“In Order that You Might Believe” An Overview of My Thesis

Belief is a recognised focus of John’s Gospel, indicated both by the prevalence of πιστεύω and the stated purpose of the Gospel as written “in order that you might believe” (20:31). Scholarly attention has centred upon Jesus as the object of belief resulting in a primary focus upon propositional belief. This overlooks the complexity of the response to Jesus for which the Gospel calls. The intended response to Jesus involves not merely propositional belief, but related ideas such as knowing, loving, obeying, receiving, and abiding. These inter-related ideas convey the complexity of genuine belief, the belief that leads to life. A thorough analysis of the network of terms, in the context of narratives that convey the ideal response to Jesus, leads to a rich description of genuine belief as composed of cognitive, relational, ethical, ongoing, and public aspects. The complexity and pervasiveness of the presentation of belief demands to be accounted for.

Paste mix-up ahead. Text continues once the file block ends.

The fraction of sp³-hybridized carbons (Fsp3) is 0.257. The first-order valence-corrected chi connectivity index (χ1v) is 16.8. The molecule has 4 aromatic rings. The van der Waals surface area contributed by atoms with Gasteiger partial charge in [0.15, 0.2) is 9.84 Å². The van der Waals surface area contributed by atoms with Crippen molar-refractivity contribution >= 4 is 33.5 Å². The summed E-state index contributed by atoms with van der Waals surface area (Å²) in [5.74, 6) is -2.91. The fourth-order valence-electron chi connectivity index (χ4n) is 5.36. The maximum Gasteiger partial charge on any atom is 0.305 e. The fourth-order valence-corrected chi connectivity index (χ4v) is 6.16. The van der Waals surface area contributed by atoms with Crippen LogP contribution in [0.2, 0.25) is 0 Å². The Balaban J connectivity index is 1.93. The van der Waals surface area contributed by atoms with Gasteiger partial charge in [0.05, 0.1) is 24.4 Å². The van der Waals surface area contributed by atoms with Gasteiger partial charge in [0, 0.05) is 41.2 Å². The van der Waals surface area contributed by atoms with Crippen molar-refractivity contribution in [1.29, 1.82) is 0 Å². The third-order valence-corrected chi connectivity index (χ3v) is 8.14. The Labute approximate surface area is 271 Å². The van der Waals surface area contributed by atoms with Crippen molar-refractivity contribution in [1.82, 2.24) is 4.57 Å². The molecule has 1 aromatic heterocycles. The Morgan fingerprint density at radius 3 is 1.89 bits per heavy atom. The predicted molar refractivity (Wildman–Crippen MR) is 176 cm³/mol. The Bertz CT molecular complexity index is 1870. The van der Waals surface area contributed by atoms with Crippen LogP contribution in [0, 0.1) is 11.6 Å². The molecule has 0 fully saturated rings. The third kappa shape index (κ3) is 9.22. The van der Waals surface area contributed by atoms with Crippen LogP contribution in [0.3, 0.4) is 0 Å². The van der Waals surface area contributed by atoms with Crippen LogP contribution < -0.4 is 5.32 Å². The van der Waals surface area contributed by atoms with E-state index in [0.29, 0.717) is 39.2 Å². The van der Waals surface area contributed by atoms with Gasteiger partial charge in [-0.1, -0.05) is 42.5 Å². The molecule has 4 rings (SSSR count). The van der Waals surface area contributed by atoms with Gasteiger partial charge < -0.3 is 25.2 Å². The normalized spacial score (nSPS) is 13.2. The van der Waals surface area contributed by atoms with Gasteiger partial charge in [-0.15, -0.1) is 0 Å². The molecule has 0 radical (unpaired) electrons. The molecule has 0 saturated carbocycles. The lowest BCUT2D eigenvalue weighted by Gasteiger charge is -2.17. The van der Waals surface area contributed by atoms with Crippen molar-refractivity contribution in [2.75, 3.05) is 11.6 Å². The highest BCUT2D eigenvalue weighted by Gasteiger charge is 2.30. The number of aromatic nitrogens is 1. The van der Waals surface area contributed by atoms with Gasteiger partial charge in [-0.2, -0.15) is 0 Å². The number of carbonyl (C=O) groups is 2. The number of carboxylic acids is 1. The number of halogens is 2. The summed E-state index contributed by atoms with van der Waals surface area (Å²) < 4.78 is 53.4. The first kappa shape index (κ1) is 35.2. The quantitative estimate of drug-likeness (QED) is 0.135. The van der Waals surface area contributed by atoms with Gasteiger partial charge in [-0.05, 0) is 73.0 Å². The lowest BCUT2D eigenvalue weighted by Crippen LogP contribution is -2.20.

The purpose of the complexity of the Johannine concept of belief is especially understood when the Gospel is read in its Graeco-Roman context. By exploring the religious repertoire of a plausible early audience of the Gospel, a picture can be established of the patterns of devotion that the audience may have brought to the text. In light of these patterns, it becomes evident that the author seeks to reshape such devotion to the gods into a form of believing that aligns with the identity of Jesus, the Messiah and Son of God. Christological motivations shape the Johannine concept of belief and necessitate presenting to the audience not only who to believe but also how to believe in order to have life. Reshaping the pattern of devotion of the audience requires a multi-faceted and pervasive presentation of belief, which informs the way the ideal audience is to respond to Jesus.

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